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Abel Collection Photo

LtGen Robert E. Cushman, left, CG III MAF. pins the
Distinguished Service Medal on MajGen Rathvon McC. Tompkins at an award
ceremony at Da Nang. Gen Tompkins, who served as CG 5d MarDiv. and later
as Gen Cushman's deputy, was very much involved in the building of the
barrier and its problems.

man, General Tompkins was more concerned abouc the situation he confronted
in the DMZ sector.* In 1976, he wrote that he still did not understand
why the North Vietnamese "did not contain" the base at Khe
Sanh "and sideslip the rest of their formations" towards the
coast and more lucrative targets.15

The barrier or "McNamara Wall" was the other feature of the
war in the north that overrode most other considerations confronting
the 3d Marine Division. It determined both the disposition and the tactics
of the division along the DMZ. According to Colonel Stockman, both Khe
Sanh and the barrier had become "sacrosanct" by the end of
the year and that the latter "could not even be discussed, much
less argued, when I was G-3 . . . ." Stockman claimed that the
barrier "became an objective in itself, causing field commanders
co be committed to an unattainable act of juggling real tactical considerations
and [barrier] requirements."16

The Barrier

Although credited to Secretary of Defense Robert S. McNamara, the
concept of a defensive "barrier" between the two Vietnams
had many authors. As early as the late 1950s, President Diem asked his
senior U.S. Army military advisor, Lieutenant General Samuel T. Williams,
to assist in building "a series of strongpoints (concrete) each
to hold an infantry squad, across from the sea to Laos just below the
DMZ."17 A few years later, in the fall of 1961, General
Maxwell Taylor, President Kennedy's Special Military Representative,
on a visit to South Vietnam, directed Brigadier General Edward F. Lansdale,
the Air Force councerinsurgency expert who accompanied him on the trip,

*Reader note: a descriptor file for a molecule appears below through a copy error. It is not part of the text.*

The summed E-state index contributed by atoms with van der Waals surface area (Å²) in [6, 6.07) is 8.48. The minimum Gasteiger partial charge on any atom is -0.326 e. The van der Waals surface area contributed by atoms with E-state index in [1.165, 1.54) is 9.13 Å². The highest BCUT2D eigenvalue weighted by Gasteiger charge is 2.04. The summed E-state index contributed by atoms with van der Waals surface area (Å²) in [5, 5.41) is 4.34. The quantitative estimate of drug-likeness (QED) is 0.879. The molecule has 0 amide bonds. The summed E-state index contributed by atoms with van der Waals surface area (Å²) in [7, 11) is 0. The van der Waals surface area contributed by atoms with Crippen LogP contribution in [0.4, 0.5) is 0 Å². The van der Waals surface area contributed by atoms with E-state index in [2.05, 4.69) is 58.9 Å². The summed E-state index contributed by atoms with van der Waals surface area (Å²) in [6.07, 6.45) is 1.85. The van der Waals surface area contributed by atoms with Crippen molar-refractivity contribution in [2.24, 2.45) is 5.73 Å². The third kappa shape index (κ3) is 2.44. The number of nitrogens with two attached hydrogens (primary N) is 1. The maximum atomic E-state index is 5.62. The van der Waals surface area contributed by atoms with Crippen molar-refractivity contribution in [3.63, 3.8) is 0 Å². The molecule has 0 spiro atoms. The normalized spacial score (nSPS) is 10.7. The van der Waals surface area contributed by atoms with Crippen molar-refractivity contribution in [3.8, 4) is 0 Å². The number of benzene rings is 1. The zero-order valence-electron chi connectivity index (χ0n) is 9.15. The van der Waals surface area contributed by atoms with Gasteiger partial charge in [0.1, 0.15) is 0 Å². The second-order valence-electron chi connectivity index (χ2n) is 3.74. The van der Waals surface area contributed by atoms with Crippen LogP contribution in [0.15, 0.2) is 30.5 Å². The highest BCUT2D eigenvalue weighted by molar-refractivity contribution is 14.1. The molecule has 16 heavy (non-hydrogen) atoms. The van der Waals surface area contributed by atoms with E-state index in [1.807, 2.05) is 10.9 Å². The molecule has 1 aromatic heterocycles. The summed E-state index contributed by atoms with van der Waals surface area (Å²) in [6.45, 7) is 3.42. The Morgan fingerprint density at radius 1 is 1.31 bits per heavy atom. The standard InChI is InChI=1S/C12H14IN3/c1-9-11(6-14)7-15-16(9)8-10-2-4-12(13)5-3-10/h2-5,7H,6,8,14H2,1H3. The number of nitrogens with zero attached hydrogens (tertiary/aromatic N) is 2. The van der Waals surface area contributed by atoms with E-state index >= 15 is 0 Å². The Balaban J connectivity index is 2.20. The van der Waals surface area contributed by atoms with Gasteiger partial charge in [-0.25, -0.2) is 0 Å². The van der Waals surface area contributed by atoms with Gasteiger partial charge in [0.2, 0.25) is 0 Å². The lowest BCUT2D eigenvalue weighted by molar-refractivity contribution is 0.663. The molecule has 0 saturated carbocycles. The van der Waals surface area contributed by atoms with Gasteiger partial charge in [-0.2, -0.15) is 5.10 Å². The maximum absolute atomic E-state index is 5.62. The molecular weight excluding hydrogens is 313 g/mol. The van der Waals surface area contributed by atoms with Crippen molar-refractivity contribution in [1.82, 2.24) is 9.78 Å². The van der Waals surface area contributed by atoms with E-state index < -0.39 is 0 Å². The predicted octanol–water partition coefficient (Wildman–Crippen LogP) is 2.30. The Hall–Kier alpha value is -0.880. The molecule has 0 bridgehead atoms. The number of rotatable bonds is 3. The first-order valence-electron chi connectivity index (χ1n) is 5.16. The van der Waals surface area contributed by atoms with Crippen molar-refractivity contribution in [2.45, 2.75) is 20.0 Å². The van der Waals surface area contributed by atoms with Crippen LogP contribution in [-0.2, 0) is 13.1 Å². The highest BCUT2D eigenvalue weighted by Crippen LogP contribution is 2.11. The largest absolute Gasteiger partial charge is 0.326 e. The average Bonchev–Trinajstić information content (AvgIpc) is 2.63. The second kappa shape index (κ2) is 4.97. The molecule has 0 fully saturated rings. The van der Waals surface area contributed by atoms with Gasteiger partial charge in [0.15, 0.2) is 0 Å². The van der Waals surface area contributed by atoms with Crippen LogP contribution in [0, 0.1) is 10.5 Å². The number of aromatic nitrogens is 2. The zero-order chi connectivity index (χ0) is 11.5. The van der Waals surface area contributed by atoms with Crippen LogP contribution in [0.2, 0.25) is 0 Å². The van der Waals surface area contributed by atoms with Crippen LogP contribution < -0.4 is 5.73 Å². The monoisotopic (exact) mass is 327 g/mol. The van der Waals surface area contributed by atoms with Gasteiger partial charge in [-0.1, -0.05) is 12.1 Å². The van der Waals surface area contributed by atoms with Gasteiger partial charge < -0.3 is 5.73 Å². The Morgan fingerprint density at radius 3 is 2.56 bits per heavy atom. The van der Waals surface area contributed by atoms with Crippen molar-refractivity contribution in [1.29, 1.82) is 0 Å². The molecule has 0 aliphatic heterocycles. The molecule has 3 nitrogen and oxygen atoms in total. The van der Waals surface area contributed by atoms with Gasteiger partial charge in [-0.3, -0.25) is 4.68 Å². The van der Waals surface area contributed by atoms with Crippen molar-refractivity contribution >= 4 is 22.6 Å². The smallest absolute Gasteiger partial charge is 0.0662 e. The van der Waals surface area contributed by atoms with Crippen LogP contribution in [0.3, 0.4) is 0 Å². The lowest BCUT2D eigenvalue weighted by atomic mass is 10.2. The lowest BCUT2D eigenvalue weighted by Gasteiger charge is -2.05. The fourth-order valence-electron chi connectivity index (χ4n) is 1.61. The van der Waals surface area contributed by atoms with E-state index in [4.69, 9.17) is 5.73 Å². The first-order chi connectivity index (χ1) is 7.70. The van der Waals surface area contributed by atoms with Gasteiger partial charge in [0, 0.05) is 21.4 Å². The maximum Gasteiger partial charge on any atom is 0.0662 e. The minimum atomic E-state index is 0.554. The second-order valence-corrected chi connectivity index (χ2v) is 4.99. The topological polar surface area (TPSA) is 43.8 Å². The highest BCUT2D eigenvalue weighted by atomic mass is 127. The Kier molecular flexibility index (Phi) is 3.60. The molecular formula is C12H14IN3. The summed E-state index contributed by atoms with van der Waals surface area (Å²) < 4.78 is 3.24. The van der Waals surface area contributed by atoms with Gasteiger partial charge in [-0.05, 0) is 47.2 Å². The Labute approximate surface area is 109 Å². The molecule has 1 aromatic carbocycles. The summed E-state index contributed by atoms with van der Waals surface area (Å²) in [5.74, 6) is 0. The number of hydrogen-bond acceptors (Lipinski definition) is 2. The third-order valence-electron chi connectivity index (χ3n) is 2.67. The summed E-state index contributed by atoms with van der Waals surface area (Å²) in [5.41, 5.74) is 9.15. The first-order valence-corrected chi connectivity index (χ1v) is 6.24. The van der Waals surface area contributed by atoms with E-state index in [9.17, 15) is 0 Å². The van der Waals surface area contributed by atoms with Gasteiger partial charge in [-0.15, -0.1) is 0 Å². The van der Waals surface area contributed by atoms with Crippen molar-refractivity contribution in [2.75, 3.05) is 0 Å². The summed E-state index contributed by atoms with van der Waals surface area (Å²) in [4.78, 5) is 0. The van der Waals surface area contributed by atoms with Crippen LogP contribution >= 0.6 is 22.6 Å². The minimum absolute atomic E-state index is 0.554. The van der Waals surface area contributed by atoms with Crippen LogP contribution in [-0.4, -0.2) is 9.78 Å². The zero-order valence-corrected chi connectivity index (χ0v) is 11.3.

"to do a study of fortifying the DMZ."18 In early
1965, before the commitment of major U.S. units to the Vietnam War,
Army Chief of Staff General Harold K. Johnson, proposed sending a "multinational
tour-division force ... to man defensive positions south of the DMZ
and to overwacch the Laotian border area to the west, thereby impeding
the movement of enemy forces from the north."19

The Defense Department, however, only began to give serious consideration to a DMZ barrier in the spring of 1966 when Secretary of Defense McNamara raised the question with the Joint Chiefs. He then directed the establishment of a special study group to examine the technical feasibility of such a plan. Sponsored by the Institute of Defense Analysis, 67 scientists participated in the study and released their findings, known as the Jason Report, on 30 August 1966. The report concluded that a unmanned air-supported barrier could be established in a year's time. This barrier was to consist of two parts-one aimed at individuals on foot and the other against vehicles. The former was to be along the southern edge of the DMZ while the latter was to extend into Laos. Both parts were to contain gravel mines (small mines with the purpose of crippling legs and feet on detonation), button bomblets (mines designed only to make a loud noise which could be picked up by an acoustic sensor) and both acoustic and seismic detectors (sensitive to sound and ground vibrations). Patrol and strike aircraft were to monitor and support the ground barrier.

Although many of the military had serious reservations, especially
CinCPac, Admiral Sharp, Secretary McNamara believed the proposal had
merit. He appointed Army Lieutenant General Alfred Starbird to head
a joint task force within the Defense Department


* General Metzger observed that General Westmoreland did not give
a direct order to General Tompkins to reinforce Khe Sanh. Although the
MACV commander "became perilously close" to violating the
chain of command "on his many visits with comments and suggestions....,"
he never "bypassed III MAF." Metzger Comments.




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